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Native birds at Hakalau Forest National Wildlife Refuge are in unprecedented trouble, according to a paper recently published in the journal PLoS ONE. The paper, titled "Changes in timing, duration, and symmetry of molt of Hawaiian forest birds," was authored by University of Hawai'i at Mānoa Zoology Professor Leonard Freed and Cell and Molecular Biology Professor Rebecca Cann.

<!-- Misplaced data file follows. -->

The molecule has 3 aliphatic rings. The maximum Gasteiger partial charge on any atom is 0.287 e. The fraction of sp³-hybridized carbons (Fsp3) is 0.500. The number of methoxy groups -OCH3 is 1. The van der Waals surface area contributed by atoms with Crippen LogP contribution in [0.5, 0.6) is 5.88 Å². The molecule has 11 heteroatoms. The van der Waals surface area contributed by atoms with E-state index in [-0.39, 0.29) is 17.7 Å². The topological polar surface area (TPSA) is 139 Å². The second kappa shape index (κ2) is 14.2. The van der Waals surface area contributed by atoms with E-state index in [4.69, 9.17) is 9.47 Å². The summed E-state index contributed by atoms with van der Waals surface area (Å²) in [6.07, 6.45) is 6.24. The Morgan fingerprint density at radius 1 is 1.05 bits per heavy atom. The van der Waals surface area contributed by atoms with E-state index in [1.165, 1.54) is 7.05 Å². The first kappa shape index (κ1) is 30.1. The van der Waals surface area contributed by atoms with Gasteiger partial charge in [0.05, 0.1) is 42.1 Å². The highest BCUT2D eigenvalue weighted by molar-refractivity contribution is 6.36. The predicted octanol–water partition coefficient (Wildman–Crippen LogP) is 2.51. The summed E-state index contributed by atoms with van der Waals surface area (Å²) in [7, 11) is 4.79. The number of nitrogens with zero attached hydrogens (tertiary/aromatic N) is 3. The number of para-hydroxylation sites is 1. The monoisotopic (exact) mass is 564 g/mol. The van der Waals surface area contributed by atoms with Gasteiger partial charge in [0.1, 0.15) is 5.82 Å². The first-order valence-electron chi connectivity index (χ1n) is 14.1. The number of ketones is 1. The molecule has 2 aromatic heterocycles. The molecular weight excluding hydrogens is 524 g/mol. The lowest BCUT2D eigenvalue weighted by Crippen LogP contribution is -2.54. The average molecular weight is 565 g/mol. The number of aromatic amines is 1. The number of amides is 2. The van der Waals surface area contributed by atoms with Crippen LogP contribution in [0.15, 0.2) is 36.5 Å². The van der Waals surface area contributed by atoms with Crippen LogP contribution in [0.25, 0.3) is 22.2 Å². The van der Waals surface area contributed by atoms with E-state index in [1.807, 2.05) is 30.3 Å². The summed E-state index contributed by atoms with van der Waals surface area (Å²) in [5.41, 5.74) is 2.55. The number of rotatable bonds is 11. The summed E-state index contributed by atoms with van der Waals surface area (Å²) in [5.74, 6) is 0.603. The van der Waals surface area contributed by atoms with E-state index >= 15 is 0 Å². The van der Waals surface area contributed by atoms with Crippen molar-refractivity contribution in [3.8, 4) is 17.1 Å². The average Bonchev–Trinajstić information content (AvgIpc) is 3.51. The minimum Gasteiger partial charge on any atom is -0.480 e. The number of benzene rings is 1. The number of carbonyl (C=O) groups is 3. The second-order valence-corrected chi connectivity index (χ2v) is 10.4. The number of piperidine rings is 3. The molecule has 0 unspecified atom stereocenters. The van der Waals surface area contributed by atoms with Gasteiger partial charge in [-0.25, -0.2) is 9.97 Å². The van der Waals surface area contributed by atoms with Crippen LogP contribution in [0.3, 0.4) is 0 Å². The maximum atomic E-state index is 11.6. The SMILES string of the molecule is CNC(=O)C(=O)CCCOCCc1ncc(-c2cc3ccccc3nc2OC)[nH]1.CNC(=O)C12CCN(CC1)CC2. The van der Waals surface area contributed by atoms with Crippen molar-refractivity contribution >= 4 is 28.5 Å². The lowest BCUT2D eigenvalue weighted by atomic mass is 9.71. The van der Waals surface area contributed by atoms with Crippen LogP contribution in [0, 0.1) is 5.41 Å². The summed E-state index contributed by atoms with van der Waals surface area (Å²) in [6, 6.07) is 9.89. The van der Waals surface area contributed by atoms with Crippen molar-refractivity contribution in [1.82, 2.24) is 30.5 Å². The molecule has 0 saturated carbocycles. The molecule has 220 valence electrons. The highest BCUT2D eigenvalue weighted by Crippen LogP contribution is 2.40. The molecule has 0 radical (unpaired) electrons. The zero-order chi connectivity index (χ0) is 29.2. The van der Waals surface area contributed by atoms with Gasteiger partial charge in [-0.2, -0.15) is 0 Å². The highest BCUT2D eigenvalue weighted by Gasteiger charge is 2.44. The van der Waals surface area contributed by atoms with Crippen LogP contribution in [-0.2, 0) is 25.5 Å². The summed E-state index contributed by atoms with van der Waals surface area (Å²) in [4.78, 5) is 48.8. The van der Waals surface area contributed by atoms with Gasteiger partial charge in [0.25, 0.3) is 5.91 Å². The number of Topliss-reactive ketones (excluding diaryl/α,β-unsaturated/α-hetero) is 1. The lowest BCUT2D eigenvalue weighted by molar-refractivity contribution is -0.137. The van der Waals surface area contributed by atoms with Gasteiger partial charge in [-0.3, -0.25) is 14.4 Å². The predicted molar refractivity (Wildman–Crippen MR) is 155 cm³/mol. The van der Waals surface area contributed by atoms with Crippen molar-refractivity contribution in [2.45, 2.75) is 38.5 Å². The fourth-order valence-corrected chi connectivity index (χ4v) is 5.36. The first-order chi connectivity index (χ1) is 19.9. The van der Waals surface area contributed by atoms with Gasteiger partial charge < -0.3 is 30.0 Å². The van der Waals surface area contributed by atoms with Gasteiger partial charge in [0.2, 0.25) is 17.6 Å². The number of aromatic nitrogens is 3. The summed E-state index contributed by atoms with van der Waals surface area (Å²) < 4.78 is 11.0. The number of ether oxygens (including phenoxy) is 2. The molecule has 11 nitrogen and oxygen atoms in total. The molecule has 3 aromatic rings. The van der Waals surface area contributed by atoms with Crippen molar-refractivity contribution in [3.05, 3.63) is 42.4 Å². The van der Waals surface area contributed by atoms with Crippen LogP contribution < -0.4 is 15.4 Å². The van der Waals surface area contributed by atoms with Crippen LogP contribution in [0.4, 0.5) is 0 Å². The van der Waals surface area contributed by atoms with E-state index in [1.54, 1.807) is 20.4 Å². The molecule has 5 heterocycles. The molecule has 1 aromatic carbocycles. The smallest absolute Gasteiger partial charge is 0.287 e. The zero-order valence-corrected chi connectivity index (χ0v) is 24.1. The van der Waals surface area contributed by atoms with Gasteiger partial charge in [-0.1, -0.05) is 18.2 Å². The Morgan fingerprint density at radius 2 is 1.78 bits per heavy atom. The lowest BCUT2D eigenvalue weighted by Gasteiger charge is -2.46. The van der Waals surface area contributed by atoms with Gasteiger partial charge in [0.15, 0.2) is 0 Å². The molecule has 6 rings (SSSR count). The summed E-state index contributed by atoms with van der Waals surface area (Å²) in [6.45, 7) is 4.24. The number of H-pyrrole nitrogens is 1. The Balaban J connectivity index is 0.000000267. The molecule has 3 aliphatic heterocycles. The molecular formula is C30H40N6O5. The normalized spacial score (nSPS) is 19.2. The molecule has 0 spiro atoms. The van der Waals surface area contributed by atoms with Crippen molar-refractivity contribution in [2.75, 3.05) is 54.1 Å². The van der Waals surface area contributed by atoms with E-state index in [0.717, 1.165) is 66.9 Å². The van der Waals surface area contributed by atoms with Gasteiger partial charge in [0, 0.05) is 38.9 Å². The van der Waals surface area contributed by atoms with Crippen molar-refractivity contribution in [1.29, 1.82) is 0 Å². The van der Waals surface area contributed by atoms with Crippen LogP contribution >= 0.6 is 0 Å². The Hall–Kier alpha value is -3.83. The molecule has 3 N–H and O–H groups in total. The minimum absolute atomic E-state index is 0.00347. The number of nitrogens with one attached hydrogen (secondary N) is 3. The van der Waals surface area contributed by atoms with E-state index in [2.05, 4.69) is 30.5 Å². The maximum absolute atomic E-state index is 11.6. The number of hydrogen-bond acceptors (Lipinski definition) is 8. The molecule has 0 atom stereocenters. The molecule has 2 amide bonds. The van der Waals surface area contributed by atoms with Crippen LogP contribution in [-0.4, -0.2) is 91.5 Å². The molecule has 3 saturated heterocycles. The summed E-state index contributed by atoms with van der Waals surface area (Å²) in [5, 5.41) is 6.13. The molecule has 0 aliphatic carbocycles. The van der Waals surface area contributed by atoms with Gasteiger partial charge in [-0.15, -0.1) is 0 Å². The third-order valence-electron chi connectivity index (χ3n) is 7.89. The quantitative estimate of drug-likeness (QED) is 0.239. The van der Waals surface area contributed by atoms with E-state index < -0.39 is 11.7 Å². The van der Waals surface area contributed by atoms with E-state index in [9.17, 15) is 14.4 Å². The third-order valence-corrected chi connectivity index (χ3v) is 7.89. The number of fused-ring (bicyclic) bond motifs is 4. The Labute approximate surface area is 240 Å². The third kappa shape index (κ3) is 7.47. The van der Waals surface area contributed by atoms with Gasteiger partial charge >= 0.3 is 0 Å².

Usually birds molt the same primary flight feathers on the two wings at the same time to maintain maneuverability. However, by 2002, all species had asymmetric molt of these feathers. This is the first time asymmetric molt has been documented throughout a community of birds. This molt was experimentally seen previously in food-limited birds. In laboratory situations, starvation of birds to 60% of normal diet leads to the changes in molt that Freed and Cann observed in nature.